Scientists Use Nanoparticles to Boost Crop Growth with Reduced FertilizerMay 4, 2016
A team of engineers from Washington University in St. Louis has found a sustainable way to boost the growth of a protein-rich bean by improving the way it absorbs much-needed nutrients.
Ramesh Raliya and Pratim Biswas from the School of Engineering and Applied Science, discovered a way to reduce the use of fertilizer made from rock phosphorus and still see improvements in the growth of food crops by using zinc oxide nanoparticles. According to Raliya, the world's phosphorous supply could be depleted in about 80 years. Together with his research collaborators, Raliya created zinc oxide nanoparticles from a fungus around the plant's root that helps the plant mobilize and take up the nutrients in the soil. When they applied zinc nanoparticles to the leaves of the mung bean plant, it increased phosphorous uptake by nearly 11 percent and the activity of the three enzymes by 84 percent to 108 percent. That leads to a lesser need to add phosphorus to the soil, Raliya said.
"When the enzyme activity increases, you don't need to apply the external phosphorus, because it's already in the soil, but not in an available form for the plant to uptake," Raliya said. "When we apply these nanoparticles, it mobilizes the complex form of phosphorus to an available form."
For more details, read the news release.
ISAAA shares, disseminates, and promotes science-based information to help in achieving global agricultural sustainability and development. During this time of COVID-19 pandemic, we monitor research on treatments, vaccines and keep track of the pandemic's effect on food security and agriculture. We help the public make informed decisions and actions to mitigate and recover from the impact of COVID-19. At this crucial time, we need your help. Please support our efforts today from as little as $10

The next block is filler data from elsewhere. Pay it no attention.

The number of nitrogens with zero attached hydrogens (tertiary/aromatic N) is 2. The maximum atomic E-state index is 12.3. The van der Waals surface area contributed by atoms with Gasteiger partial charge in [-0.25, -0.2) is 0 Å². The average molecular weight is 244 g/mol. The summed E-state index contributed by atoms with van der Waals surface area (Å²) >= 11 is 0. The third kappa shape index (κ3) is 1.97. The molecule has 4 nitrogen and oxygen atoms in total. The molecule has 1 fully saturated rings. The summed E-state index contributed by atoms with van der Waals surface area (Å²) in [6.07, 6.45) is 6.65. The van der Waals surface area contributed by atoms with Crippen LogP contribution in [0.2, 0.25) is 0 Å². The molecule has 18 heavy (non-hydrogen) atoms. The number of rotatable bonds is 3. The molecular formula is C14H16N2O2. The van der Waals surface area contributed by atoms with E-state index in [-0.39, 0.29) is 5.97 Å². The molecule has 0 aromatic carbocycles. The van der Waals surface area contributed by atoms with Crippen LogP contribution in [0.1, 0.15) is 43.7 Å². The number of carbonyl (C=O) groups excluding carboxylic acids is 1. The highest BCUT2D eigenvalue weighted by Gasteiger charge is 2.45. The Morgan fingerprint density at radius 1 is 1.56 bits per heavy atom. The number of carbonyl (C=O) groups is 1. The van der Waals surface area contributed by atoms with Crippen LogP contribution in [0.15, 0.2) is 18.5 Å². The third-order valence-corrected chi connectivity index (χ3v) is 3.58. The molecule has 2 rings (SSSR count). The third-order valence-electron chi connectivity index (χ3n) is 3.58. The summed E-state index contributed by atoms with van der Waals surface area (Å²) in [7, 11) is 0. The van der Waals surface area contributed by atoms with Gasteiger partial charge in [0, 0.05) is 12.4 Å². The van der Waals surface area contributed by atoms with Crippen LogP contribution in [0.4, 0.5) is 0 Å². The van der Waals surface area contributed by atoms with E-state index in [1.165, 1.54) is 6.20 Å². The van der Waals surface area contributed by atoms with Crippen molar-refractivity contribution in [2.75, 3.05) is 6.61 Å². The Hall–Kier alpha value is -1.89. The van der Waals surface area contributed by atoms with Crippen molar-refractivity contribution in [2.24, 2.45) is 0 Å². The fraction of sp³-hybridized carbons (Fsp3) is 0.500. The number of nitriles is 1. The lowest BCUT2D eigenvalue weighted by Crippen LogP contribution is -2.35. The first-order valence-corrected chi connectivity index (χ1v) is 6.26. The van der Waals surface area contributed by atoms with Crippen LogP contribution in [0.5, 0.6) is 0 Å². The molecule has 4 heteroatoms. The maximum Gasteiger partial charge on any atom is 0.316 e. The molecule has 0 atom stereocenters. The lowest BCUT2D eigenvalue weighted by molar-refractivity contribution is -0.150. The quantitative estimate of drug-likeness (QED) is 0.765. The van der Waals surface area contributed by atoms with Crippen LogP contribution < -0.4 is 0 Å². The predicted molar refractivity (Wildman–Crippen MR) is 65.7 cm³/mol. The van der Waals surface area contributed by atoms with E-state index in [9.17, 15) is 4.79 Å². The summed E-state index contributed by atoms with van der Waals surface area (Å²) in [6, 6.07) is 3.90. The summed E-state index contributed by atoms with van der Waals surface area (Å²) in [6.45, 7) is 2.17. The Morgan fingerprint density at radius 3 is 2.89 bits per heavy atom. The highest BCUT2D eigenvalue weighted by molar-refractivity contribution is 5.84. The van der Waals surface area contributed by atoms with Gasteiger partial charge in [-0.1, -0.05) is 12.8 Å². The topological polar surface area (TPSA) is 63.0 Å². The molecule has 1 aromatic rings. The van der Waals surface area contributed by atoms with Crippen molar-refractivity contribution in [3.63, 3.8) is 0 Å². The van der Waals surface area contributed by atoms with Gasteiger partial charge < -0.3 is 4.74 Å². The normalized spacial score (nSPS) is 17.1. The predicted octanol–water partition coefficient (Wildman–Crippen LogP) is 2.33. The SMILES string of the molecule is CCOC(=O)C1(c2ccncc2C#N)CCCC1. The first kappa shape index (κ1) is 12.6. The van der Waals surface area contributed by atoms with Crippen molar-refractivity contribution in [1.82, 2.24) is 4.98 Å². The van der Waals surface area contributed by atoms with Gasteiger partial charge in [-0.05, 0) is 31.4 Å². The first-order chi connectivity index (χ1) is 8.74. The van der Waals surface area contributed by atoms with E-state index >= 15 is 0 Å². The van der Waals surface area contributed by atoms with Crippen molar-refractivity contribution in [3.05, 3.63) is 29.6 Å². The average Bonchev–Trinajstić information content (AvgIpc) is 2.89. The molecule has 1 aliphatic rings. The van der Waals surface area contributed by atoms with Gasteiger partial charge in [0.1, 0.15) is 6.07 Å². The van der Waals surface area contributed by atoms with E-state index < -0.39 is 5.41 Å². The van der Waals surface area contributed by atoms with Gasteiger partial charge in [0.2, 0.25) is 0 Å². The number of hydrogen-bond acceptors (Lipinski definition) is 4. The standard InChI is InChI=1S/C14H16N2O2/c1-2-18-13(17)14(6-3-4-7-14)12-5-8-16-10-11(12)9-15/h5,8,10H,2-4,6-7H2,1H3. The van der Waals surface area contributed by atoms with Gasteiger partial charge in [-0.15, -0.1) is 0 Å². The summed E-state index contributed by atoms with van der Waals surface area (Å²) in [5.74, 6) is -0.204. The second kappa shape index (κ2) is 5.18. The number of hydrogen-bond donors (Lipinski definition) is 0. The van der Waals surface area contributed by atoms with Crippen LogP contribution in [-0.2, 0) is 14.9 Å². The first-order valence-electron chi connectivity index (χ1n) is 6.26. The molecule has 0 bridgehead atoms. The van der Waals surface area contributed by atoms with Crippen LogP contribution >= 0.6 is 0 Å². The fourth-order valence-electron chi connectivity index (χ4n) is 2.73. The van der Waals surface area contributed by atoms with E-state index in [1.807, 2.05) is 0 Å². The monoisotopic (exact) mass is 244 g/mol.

See more articles:
News from Around the World
- From Plant to Crop: The Past, Present, and Future of Plant Breeding
- Uganda's Farmers & Youths Petition Parliament to Pass the Biosafety Bill into Law
- ISAAA Report on Biotech Crops Launched in Burkina Faso
- Scientists Use Nanoparticles to Boost Crop Growth with Reduced Fertilizer
- Texas AgriLife Scientists Study 'War of Plants'
- Prion-like Protein Found in Plants
- Researchers Discover Plant Mechanism that Regulates Flowering in Warm Temperatures
- Plant Biotech Continues to Gain Ground in the Philippines
- Scientists Develop New Gene-Detecting Technology that Could Bring Super Wheat
- Bt Toxin Has No Effects on Survival, Pollen Consumption, or Learning of Honey Bees
- Overexpression of AtGchI Increases Folate Precursors in Common Bean Seeds
Beyond Crop Biotech
- The Herring Genome Provides Insight on How Species Adapt to the Environment
From the BICs
- UBIC-NARO Showcases Information on Modern Biotech at Agribiz Expo
- Policy Makers Attend Biotech and Biosafety Sensitization Seminar Burkina Faso
- Banana Research in Africa: Modern Breeding Techniques, Regulatory and Biosafety Issues
Subscribe to CBU: